Draw and submit a district map

Districting is different from most issues that come before the City Council. Instead of being limited to saying you support or oppose a City-prepared ordinance or resolution, you can draw a map yourself!

When drawing a map, what criteria should I use?


Many factors may be considered, but population equality is the most important.

In a five-district map, the ideal district population is 6,405, so the largest and smallest districts must be within 640 people of each other in total population (roughly between 6,085 to 6,725).

In a six-district map, the ideal district population is 5,338, so the largest and smallest districts must be within 534 people of each other (roughly between 5,071 to 5,605).

Other factors include:
  • Communities of interest
  • Be compact
  • Be contiguous
  • Have visible (natural and man-made) boundaries
  • Include respect for past voter selections
  • Plan for future growth
You can use this interactive map tool to better visualize where Population Unit boundaries are located and switch back and forth between Population Unit ID number labels and total population labels. It works like Google Maps, except you use check boxes to choose what layers and labels you want to see on the map.

Notes on balancing the district populations


Mathematically, someone can draw a district that is 8 percent over the population limit, as long as all of the remaining districts are exactly 2 percent under the population limit, and that would remain within – although right at – the 10 percent maximum deviation allowed. Any deviation, in particular deviations over 4 or 5 percent between the smallest and largest districts, must be explained as necessary to meet one of the other districting criteria.

Each resident must go into one district, so drawing one district that is 8 percent overpopulated in a 5-district map would then require that all four remaining districts are exactly 2 percent underpopulated.


Draw and submit your map


Simply email your drawing or fax it to 818-254-1221. You can even snap a picture and email it from your phone. Alternatively, you can drop off your paper map at the City Clerk’s Office.

Paper-only maps


You can use the simple one-page map to draw your proposed districts and calculate the total population:
In a five-district map, the ideal district population is 6,405, so the largest and smallest districts must be within 640 people of each other in total population (roughly between 6,085 to 6,725).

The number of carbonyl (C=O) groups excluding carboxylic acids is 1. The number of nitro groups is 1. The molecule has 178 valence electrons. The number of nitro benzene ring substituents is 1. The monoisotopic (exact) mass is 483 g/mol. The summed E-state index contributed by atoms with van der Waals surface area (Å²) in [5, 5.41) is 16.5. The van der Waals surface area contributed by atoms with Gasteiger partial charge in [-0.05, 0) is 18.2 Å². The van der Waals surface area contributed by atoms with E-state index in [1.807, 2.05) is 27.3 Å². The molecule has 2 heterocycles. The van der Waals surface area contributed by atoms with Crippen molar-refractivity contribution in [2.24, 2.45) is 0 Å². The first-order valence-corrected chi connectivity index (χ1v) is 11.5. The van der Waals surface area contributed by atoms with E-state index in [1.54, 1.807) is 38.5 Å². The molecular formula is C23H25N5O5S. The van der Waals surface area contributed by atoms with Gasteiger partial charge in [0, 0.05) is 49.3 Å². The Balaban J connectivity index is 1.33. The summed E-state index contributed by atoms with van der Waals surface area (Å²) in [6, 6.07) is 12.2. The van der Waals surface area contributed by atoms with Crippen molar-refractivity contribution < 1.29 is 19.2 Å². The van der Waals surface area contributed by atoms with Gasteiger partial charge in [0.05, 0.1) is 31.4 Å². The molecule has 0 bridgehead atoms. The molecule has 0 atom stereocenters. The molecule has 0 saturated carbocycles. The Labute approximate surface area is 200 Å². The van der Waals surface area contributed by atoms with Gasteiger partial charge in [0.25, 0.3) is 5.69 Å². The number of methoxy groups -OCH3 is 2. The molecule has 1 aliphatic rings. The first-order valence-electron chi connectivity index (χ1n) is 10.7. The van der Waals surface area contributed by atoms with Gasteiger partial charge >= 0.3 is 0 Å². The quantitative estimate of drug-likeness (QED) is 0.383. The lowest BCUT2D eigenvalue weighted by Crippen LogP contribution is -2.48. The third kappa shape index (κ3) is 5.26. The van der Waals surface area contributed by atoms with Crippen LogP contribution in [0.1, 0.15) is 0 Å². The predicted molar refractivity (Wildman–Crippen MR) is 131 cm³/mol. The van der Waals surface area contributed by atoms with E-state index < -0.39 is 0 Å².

In a six-district map, the ideal district population is 5,338, so the largest and smallest districts must be within 534 people of each other (roughly between 5,071 to 5,605). 

Microsoft Excel supplement


Are you familiar with the basic functions of Microsoft Excel? Then you can let Excel do the total population and demographic math for you. You can save the Excel file to your computer. Then use the Excel file and the Map of Population Unit ID numbers to assign the Population Units to your desired districts, and Excel will provide the resulting demographics for each district.

In a five-district map, the ideal district population is 6,405, so the largest and smallest districts must be within 640 people of each other in total population (roughly between 6,085 to 6,725).

In a six-district map, the ideal district population is 5,338, so the largest and smallest districts must be within 534 people of each other (roughly between 5,071 to 5,605). 

Online district-drawing tool


The most powerful map drawing tool, but also the most difficult to use, is the online districting tool. This tool enables you to draw districts census block by census block, just like the professional demographers. You can fine-tune your district lines and see, in detail, the resulting demographics as you draw your map.

In a five-district map, the ideal district population is 6,405, so the largest and smallest districts must be within 640 people of each other in total population (roughly between 6,085 to 6,725).

In a six-district map, the ideal district population is 5,338, so the largest and smallest districts must be within 534 people of each other (roughly between 5,071 to 5,605). 

Additional online tool resources are available:

How do I submit my paper map?


Simply email your drawing or fax it to 818-254-1221. You can even snap a picture and email it from your phone. Alternatively, you can drop off your paper map at the City Clerk’s Office. 

Once received, the demographer will calculate all Population Unit Data for your map and it will be posted online.